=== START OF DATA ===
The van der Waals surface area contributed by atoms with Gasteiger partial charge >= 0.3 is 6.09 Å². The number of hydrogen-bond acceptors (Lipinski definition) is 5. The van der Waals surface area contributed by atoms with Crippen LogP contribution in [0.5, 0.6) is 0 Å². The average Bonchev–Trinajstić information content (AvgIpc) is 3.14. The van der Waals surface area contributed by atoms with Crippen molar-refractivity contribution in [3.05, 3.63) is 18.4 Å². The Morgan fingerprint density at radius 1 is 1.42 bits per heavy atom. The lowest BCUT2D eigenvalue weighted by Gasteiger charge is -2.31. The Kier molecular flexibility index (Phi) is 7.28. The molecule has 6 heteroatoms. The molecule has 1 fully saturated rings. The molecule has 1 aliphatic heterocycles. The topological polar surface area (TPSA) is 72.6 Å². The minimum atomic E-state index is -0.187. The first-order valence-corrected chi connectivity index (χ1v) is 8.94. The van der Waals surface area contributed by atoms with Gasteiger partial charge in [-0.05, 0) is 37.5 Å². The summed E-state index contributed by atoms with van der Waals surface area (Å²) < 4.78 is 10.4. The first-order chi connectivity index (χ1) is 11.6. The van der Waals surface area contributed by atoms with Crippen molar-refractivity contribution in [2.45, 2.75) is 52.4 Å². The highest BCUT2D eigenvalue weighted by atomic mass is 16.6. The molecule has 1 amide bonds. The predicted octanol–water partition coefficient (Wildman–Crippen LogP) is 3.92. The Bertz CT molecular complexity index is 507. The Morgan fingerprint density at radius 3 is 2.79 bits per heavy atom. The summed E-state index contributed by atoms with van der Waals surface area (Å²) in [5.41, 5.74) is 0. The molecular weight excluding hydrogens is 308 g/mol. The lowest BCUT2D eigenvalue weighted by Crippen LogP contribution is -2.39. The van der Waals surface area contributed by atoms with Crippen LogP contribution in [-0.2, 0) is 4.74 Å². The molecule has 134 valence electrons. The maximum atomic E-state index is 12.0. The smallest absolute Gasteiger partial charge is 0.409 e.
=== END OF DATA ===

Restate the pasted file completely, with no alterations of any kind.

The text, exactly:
The van der Waals surface area contributed by atoms with Gasteiger partial charge >= 0.3 is 6.09 Å². The number of hydrogen-bond acceptors (Lipinski definition) is 5. The van der Waals surface area contributed by atoms with Crippen LogP contribution in [0.5, 0.6) is 0 Å². The average Bonchev–Trinajstić information content (AvgIpc) is 3.14. The van der Waals surface area contributed by atoms with Crippen molar-refractivity contribution in [3.05, 3.63) is 18.4 Å². The Morgan fingerprint density at radius 1 is 1.42 bits per heavy atom. The lowest BCUT2D eigenvalue weighted by Gasteiger charge is -2.31. The Kier molecular flexibility index (Phi) is 7.28. The molecule has 6 heteroatoms. The molecule has 1 fully saturated rings. The molecule has 1 aliphatic heterocycles. The topological polar surface area (TPSA) is 72.6 Å². The minimum atomic E-state index is -0.187. The first-order valence-corrected chi connectivity index (χ1v) is 8.94. The van der Waals surface area contributed by atoms with Gasteiger partial charge in [-0.05, 0) is 37.5 Å². The summed E-state index contributed by atoms with van der Waals surface area (Å²) < 4.78 is 10.4. The first-order chi connectivity index (χ1) is 11.6. The van der Waals surface area contributed by atoms with Crippen molar-refractivity contribution in [2.45, 2.75) is 52.4 Å². The highest BCUT2D eigenvalue weighted by atomic mass is 16.6. The molecule has 1 amide bonds. The predicted octanol–water partition coefficient (Wildman–Crippen LogP) is 3.92. The Bertz CT molecular complexity index is 507. The Morgan fingerprint density at radius 3 is 2.79 bits per heavy atom. The summed E-state index contributed by atoms with van der Waals surface area (Å²) in [5.41, 5.74) is 0. The molecular weight excluding hydrogens is 308 g/mol. The lowest BCUT2D eigenvalue weighted by Crippen LogP contribution is -2.39. The van der Waals surface area contributed by atoms with Crippen LogP contribution in [-0.2, 0) is 4.74 Å². The molecule has 134 valence electrons. The maximum atomic E-state index is 12.0. The smallest absolute Gasteiger partial charge is 0.409 e.